At the 2017 Propelify Innovation Festival, Ari Meisel and Nick Sonnenberg, co-founders of Leverage and self-proclaimed “productivity geeks,” spoke with Jason Feifer, editor-in-chief of Entrepreneur Magazine, about the future of work. Their consensus? The remote workplace will continue to grow in popularity and prominence, since remote work affords the ultimate in flexibility, innovation, and value to both employees and the businesses. In addition, outsourcing tasks to virtual assistants or remote employees will continue to be an important way to streamline your business life, personal life, and truly maximize your time.
The biggest benefit of a remote workplace? There are no limits on your team’s talent base, regardless of whether you’re based in North Dakota or New Jersey. “Having an office limits your ability to get good talent. If you have the right tools and processes in place there’s really no reason why you need to work in person,” Nick said. Another benefit of a remote workplace? Allowing for a more flexible schedule allows people to follow their own unique work styles and optimal schedules. The result? Improved energy levels and efficiency from employees, who know when and how they work best Although the benefits of a remote workplace are numerous, many worry about a disconnect or lack of motivation between team members. However, there are a variety of tools and tricks available to remote teams who want to build a communicative culture.
To build your remote workplace, try these tools:
- Real-time Messaging Tools – Although Slack is probably the most popular, there are plenty of other online messaging tools your team members can use to stay in touch with each other. Ari and Nick also use a chatbot called Doughnut that randomly connects two team members together, so they can start conversation on Slack and get to know each other, even if they never would have chatted otherwise.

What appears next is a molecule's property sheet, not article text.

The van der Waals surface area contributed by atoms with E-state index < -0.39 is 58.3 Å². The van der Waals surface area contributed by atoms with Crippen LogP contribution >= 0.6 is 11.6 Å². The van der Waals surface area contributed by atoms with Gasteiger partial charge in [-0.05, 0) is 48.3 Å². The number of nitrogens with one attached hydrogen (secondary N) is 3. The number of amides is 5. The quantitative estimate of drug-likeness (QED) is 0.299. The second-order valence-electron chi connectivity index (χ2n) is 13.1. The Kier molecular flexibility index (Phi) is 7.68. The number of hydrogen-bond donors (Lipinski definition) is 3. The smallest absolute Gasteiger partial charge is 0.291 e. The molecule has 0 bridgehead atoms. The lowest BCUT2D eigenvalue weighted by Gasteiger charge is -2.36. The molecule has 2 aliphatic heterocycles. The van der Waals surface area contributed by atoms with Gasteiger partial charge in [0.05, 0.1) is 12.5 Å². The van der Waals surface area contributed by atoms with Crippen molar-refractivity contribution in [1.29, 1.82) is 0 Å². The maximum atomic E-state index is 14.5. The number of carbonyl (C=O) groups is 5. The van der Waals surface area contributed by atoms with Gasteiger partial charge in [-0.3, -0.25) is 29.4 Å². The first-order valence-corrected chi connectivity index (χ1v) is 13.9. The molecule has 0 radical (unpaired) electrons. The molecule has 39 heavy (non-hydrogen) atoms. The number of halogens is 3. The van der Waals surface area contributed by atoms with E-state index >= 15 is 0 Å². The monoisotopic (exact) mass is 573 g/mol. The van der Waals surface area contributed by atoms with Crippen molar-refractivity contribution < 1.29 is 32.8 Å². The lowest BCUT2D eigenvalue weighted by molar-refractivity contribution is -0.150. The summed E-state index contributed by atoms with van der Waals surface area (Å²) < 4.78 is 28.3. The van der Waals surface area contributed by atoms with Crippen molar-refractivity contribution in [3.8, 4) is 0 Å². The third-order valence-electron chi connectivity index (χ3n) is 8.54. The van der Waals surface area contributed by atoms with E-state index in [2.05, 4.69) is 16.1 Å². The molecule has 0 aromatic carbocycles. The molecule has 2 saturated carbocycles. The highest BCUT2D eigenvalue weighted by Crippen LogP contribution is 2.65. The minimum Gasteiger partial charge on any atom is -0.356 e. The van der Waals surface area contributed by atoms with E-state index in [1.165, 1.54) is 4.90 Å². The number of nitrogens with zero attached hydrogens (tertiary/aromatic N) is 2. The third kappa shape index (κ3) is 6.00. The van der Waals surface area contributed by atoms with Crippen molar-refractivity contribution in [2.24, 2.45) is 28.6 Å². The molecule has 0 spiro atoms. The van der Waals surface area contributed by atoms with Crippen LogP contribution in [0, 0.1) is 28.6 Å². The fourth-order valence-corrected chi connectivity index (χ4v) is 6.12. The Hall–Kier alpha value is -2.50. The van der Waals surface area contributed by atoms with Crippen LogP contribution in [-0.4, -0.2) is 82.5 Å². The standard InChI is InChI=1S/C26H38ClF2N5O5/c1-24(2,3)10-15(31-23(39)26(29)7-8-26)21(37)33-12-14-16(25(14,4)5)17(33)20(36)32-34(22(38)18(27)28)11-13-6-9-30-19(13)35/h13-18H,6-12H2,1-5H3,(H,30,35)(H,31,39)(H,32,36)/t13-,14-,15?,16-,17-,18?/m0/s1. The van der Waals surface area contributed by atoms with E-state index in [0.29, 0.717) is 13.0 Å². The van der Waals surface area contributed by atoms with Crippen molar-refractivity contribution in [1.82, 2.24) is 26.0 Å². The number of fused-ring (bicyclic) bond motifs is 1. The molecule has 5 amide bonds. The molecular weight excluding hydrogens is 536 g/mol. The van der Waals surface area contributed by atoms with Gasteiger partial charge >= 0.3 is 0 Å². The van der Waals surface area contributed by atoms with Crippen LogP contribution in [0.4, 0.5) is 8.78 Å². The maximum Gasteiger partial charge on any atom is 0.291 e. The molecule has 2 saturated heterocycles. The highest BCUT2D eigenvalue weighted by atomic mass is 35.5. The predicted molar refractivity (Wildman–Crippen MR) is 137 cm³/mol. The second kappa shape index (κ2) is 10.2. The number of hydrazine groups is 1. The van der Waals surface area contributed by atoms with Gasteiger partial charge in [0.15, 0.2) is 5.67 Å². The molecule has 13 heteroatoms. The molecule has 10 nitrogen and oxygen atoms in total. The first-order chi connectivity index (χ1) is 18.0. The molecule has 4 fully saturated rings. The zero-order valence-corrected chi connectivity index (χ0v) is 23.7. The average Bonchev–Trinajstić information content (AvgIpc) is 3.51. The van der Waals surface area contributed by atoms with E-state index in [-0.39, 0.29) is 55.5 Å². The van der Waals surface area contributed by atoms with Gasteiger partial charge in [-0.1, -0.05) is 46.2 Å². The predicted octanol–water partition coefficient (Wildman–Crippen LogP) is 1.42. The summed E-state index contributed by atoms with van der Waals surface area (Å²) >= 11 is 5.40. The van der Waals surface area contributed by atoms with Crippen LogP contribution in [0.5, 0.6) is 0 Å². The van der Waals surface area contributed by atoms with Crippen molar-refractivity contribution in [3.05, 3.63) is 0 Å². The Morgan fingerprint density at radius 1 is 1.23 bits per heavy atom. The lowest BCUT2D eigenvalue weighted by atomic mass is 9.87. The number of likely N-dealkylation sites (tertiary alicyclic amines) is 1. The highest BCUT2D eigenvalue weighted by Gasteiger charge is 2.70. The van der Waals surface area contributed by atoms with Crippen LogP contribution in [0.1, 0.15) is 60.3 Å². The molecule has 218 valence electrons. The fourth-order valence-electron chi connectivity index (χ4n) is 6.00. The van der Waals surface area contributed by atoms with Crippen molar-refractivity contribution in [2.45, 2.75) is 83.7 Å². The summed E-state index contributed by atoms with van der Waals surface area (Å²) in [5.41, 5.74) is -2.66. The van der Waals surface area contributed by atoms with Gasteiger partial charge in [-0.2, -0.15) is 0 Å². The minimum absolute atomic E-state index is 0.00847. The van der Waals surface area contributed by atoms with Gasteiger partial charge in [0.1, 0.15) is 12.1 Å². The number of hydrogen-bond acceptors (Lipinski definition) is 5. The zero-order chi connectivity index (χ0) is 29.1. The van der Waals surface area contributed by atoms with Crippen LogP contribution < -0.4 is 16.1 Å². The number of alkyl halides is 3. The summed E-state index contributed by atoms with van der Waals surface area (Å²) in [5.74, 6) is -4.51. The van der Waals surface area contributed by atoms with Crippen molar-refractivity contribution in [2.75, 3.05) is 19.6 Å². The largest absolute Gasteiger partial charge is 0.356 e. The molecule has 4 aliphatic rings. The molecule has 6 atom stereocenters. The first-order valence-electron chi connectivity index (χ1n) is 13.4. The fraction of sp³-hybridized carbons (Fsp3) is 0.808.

- Video Conference Calls – Certain video tools allow you to record beforehand – so your fellow employees can watch a message or memo at their own leisure, instead of being forced into a call. (Check out some video conference tools here.)
- Online Project Management Systems – Keep track of assignments and due dates with management boards like Trello, Asana, or another similar system.
And, when all else fails, remember Nick’s mantra: “The simplest approach is usually the right one.”
Not ready for remote work, but ready to try outsourcing some tasks? Start here:
- Assess your current life – There are two main categories where people tend to outsource tasks, their personal life and their business life.
- View your current tasks in either a positive or negative viewpoint. First, try the Negative Viewpoint: What tasks do you do on a daily basis? A weekly basis? What are the tasks you don’t enjoy doing? What some tasks you wish you didn’t have to do? Your answers to these questions can help you determine repetitive tasks you could outsource to someone else, or automate. Next, test out the Positive Viewpoint: Think about something you’ve accomplished in the last month or quarter. Why was this accomplishment important? And what is the next step to moving that forward? Your answer to these questions will show you your bigger goals – and smaller tasks you can jettison to get to the next big win.
- You’ve pinpointed areas where you need help and tasks you could turn over to someone else. Great! Now, it’s time to outsource those tasks!
Watch highlight's from Ari and Nick's talk at the 2017 Propelify Innovation Festival here:
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